It is unsurprising that the Establishment parties have tended to adopt the Green’s party’s more popular policies.

However, despite the broad reach of the party, most of the support for the Greens does still come from the left of the political divide, particularly from younger university-educated people in urban centres – this was especially the case when Baroness Bennett was leading the party. With this voter-base being an attractive demographic to garner support from due to their relatively large population, and the alignment of their values with the Green party’s political philosophy, it is unsurprising that the Establishment parties have tended to adopt the Green’s party’s more popular policies. For example, Labour are regularly accused of copying Green policies within political circles – just with a lag of a few years – on everything from a Green New Deal and abolishing tuition fees, to renationalising the railways.

Conservatives have also attempted to shun the climate science denialism that their party flirted within the 2010s in the run-up to the UK’s presidency of the international climate summit due to be held in Glasgow in November this year. If there wasn’t a real threat of the Green party taking votes from Labour and the Conservatives, one can imagine that the Establishment parties would have been happy to be far more complacent with their policies on environmentalism.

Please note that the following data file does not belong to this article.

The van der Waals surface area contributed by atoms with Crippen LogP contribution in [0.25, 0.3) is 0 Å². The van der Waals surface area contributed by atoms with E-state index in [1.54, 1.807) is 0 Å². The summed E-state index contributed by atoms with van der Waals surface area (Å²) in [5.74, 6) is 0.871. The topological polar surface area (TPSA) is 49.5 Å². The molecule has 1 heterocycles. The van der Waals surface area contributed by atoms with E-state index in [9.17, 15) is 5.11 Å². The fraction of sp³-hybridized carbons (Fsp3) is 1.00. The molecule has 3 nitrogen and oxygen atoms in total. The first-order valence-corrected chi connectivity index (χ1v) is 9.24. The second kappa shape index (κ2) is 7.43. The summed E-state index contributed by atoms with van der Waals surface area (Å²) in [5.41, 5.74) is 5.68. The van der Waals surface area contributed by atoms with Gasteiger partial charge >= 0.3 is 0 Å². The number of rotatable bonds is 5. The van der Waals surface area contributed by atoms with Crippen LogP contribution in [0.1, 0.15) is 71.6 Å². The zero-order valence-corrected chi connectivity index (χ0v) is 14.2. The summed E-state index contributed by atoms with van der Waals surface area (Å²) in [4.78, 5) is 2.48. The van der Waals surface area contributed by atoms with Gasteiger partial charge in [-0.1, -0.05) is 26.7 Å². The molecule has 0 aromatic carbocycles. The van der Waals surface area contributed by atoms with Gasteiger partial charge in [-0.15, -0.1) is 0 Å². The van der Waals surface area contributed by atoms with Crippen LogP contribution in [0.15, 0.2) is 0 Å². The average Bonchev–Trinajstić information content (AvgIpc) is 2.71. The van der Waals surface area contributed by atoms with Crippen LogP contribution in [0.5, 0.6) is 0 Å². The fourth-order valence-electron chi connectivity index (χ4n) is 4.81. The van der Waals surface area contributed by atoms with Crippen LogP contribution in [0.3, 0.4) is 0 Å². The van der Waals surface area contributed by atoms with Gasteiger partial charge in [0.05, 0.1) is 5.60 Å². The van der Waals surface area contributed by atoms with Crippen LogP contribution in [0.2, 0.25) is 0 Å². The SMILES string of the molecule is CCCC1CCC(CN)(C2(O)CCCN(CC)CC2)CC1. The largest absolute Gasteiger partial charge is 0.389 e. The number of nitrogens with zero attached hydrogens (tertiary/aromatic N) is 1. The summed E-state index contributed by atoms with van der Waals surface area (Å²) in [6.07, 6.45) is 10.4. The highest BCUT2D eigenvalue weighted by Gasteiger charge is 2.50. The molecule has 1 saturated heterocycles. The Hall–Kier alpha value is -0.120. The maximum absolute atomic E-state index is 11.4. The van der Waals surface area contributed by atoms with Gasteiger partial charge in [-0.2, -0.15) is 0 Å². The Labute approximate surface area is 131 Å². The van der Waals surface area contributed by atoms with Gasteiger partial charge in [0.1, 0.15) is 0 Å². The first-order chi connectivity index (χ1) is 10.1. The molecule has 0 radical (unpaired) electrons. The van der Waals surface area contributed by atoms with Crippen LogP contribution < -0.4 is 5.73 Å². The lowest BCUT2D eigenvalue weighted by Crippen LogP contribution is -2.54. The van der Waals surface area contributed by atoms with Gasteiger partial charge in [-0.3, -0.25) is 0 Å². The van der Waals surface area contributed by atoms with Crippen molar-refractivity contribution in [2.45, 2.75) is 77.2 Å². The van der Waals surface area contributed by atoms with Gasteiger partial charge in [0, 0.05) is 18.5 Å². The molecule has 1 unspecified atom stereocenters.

Learning and changing

While the Green party has clearly established a seat at the table, what remains to be seen is whether Greens can make inroads outside of well-established demographics of support into, for instance, communities of colour and working class voters. There is a significant lack of support from working class people for the Green party according to a 2019 poll by YouGov, and public- facing Greens are seen as, and often are, overwhelmingly white and middle class.

Recent local election wins saw an increase in diversity across the intersections of gender, age, class, and ethnicity of Green party councillors.

However, the party is taking action to bridge this gap in their supporter base. Recent local election wins saw an increase in diversity across the intersections of gender, age, class, and ethnicity of Green party councillors, with Bristol electing an 18-year-old Green councillor, who is also the co-chair of the youth and student wing of the party, and a 49-year-old former -Labour-supporting Somali migrant. The party has recently made progress in work behind the scenes to better represent working class Greens. Moreover, in 2017, the Green Party of England and Wales and the liberation group Greens of Colour launched the Deyika Fund in memory of Green activist and Manchester mayoral candidate Deyika Nzeribe. The fund raised over £20,000 soon after its launch in 2017, and will be used to support the election of members of the Green party who are people of colour to public office. This would build on a number of successful recent election campaigns by Greens of Colour, including Magid Magid who was Lord Mayor of Sheffield and an MEP, as well as Cleo Lake who was the Lord Mayor of Bristol.